If You Ask Me - Critical summary review - Betty White

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If You Ask Me - critical summary review

If You Ask Me Critical summary review Start your free trial
Biographies & Memoirs

This microbook is a summary/original review based on the book: If You Ask Me: (And of Course You Won’t)

Available for: Read online, read in our mobile apps for iPhone/Android and send in PDF/EPUB/MOBI to Amazon Kindle.

ISBN: 978-0399157530

Publisher: Berkley

Critical summary review

Betty White has worked in television for 80 years, more than anyone else in the industry. Born in 1922, she has seen her fair share of the world and of life in Hollywood. In “If You Ask Me” she shares part of her life story and a great many pearls of wisdom on aging, friendships, loss, and success. Get ready to learn from one of the pioneers of television!

On aging

Most people worry about getting old. Not so Betty White: she is so proud of her age that she has started bragging about it whenever she meets someone. She thinks there are definitely some upsides to aging, such as that people treat you more gently and that most people believe that all your experience has made you wiser.

Betty says it does not feel like she is growing older, she simply feels like herself. So much so, that she has to stop herself from flirting with much younger men since she frequently forgets about her own age. 

Of course, getting old is not all fun and games. One thing Betty keeps a close eye on is her weight. She believes that while it is difficult to get rid of five pounds, one pound can easily be lost again the next day. She says, “I have a two-story house and a bad memory, so all those trips up and down the stairs take care of my exercise.”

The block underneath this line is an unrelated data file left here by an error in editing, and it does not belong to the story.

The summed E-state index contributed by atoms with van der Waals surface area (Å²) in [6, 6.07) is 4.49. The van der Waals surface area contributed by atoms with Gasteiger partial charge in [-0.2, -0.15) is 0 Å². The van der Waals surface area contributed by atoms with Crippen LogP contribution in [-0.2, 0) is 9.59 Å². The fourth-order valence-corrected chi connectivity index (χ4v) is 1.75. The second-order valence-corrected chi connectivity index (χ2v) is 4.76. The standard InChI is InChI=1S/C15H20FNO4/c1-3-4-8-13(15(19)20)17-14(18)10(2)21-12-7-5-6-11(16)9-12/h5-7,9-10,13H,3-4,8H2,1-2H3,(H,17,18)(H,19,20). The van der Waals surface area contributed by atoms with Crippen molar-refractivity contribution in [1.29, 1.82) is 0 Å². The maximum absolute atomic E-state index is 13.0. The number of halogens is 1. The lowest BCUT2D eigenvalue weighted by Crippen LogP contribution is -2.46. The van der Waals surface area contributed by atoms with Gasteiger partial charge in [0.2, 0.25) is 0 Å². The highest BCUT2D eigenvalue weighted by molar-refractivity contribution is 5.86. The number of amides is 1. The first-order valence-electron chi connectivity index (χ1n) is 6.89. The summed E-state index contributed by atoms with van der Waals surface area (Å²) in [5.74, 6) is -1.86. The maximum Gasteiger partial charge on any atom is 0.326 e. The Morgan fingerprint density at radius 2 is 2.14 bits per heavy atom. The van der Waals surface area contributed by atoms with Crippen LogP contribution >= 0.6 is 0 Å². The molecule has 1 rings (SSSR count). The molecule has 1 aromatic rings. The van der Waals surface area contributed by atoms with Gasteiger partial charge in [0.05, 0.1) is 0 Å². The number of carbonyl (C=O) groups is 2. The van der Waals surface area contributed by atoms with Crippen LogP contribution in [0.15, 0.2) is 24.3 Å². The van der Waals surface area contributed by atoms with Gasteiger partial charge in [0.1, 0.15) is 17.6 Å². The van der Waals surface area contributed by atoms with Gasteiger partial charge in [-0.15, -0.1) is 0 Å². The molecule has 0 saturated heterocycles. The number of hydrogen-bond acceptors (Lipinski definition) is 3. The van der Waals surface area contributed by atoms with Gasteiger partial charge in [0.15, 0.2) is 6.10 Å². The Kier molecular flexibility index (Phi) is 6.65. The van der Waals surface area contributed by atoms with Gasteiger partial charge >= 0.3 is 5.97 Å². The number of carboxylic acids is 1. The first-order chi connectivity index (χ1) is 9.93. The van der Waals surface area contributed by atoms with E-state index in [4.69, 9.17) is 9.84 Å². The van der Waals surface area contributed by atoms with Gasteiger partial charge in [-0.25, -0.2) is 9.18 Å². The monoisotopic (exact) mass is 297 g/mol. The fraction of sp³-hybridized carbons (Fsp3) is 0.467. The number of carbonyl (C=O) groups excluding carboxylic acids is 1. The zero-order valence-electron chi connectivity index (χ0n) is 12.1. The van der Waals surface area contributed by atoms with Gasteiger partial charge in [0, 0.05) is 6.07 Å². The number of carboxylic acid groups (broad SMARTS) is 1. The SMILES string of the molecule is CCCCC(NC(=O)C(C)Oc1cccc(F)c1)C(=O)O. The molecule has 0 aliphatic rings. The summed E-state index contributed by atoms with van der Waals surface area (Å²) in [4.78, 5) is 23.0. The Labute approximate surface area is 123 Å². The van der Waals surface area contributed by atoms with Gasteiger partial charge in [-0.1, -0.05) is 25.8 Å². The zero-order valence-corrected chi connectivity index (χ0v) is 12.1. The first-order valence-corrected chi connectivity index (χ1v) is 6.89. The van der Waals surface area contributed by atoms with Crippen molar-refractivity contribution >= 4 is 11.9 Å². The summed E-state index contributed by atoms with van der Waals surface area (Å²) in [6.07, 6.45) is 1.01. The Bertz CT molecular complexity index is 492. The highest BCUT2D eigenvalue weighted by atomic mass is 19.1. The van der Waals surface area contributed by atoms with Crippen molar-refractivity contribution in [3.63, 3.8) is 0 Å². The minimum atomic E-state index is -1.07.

She is also brimming with energy, which she thinks is thanks to her DNA. Her mom used to call her dad “Horace the Hummingbird” since he could not sit still for very long. Luckily for Betty, aging has not reduced her energy supply: she still gets by on only four hours of deep sleep a night. 

For mental exercise, Betty is obsessed with crossword puzzles. She is subscribed to the Crosswords Club and the Puzzle Club and has more puzzle books piling up than she will ever solve. However, she says the most important thing about growing old happily is to do it with humor!

Hollywood stories

Having been in show business for more than 60 years, Betty has seen her fair share of Hollywood stories. One of her most successful shows was “Hot in Cleveland” with Valerie Bertinelli, Wendie Malick, and Jane Leeves. Interestingly, this was one of the shows that Betty initially turned down. She had agreed to be part of the pilot on the condition that she would not have to stay on if the pilot was turned into a show.

But Betty has always found it hard to turn down a role, even when her calendar was full. So when TV Land decided to make 10 more episodes of “Hot in Cleveland,” she stayed on. Then, they requested 20 more shows, and again Betty agreed to do them. She says it’s because she has “the backbone of a jellyfish.” Eventually, “Hot in Cleveland” became the No. 1 television show on cable!

For her achievements in show business, Betty received the Life Achievement Award at the 2010 SAG Awards. During her acceptance speech, she described being in show business to be “like living in a small town.” For all her fame, Betty is still impressed every time she comes across a celebrity – the novelty has clearly not worn off! 

Hosting “Saturday Night Live”

Another show that Betty fondly remembers is when she was asked to host “Saturday Night Live” in 2010. It was terrifying for her at first, but luckily, she got to do the show with amazing guests such as Tina Fey and a heavily pregnant Amy Poehler. Nevertheless, it was different from the kind of shows she had done before.